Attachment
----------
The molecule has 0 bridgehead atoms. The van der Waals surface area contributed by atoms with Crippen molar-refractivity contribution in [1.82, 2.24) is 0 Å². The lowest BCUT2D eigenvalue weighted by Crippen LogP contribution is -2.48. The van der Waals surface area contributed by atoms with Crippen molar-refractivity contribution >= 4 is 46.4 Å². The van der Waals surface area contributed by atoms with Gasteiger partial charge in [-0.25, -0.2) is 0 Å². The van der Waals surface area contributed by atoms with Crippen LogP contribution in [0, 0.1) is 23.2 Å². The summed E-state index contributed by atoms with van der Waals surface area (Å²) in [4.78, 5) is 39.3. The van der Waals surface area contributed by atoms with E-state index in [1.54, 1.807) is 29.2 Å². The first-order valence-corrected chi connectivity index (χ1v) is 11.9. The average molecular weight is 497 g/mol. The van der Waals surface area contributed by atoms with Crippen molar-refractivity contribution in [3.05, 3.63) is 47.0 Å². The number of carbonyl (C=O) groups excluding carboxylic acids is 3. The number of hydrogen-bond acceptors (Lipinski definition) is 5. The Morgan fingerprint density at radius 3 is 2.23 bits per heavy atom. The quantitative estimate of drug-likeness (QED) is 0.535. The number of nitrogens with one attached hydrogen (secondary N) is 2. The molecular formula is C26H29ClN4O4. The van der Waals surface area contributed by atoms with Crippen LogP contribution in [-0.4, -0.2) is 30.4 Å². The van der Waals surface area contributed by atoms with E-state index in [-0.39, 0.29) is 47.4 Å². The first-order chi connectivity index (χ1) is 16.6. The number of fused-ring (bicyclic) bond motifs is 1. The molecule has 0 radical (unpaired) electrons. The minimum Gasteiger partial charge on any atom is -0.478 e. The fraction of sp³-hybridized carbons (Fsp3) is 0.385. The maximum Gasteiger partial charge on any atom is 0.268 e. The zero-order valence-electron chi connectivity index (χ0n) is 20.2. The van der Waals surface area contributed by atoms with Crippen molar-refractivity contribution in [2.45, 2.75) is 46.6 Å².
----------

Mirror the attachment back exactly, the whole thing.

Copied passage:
The molecule has 0 bridgehead atoms. The van der Waals surface area contributed by atoms with Crippen molar-refractivity contribution in [1.82, 2.24) is 0 Å². The lowest BCUT2D eigenvalue weighted by Crippen LogP contribution is -2.48. The van der Waals surface area contributed by atoms with Crippen molar-refractivity contribution >= 4 is 46.4 Å². The van der Waals surface area contributed by atoms with Gasteiger partial charge in [-0.25, -0.2) is 0 Å². The van der Waals surface area contributed by atoms with Crippen LogP contribution in [0, 0.1) is 23.2 Å². The summed E-state index contributed by atoms with van der Waals surface area (Å²) in [4.78, 5) is 39.3. The van der Waals surface area contributed by atoms with E-state index in [1.54, 1.807) is 29.2 Å². The first-order valence-corrected chi connectivity index (χ1v) is 11.9. The average molecular weight is 497 g/mol. The van der Waals surface area contributed by atoms with Crippen molar-refractivity contribution in [3.05, 3.63) is 47.0 Å². The number of carbonyl (C=O) groups excluding carboxylic acids is 3. The number of hydrogen-bond acceptors (Lipinski definition) is 5. The Morgan fingerprint density at radius 3 is 2.23 bits per heavy atom. The quantitative estimate of drug-likeness (QED) is 0.535. The number of nitrogens with one attached hydrogen (secondary N) is 2. The molecular formula is C26H29ClN4O4. The van der Waals surface area contributed by atoms with Crippen LogP contribution in [-0.4, -0.2) is 30.4 Å². The van der Waals surface area contributed by atoms with E-state index in [-0.39, 0.29) is 47.4 Å². The first-order chi connectivity index (χ1) is 16.6. The number of fused-ring (bicyclic) bond motifs is 1. The molecule has 0 radical (unpaired) electrons. The minimum Gasteiger partial charge on any atom is -0.478 e. The fraction of sp³-hybridized carbons (Fsp3) is 0.385. The maximum Gasteiger partial charge on any atom is 0.268 e. The zero-order valence-electron chi connectivity index (χ0n) is 20.2. The van der Waals surface area contributed by atoms with Crippen molar-refractivity contribution in [2.45, 2.75) is 46.6 Å².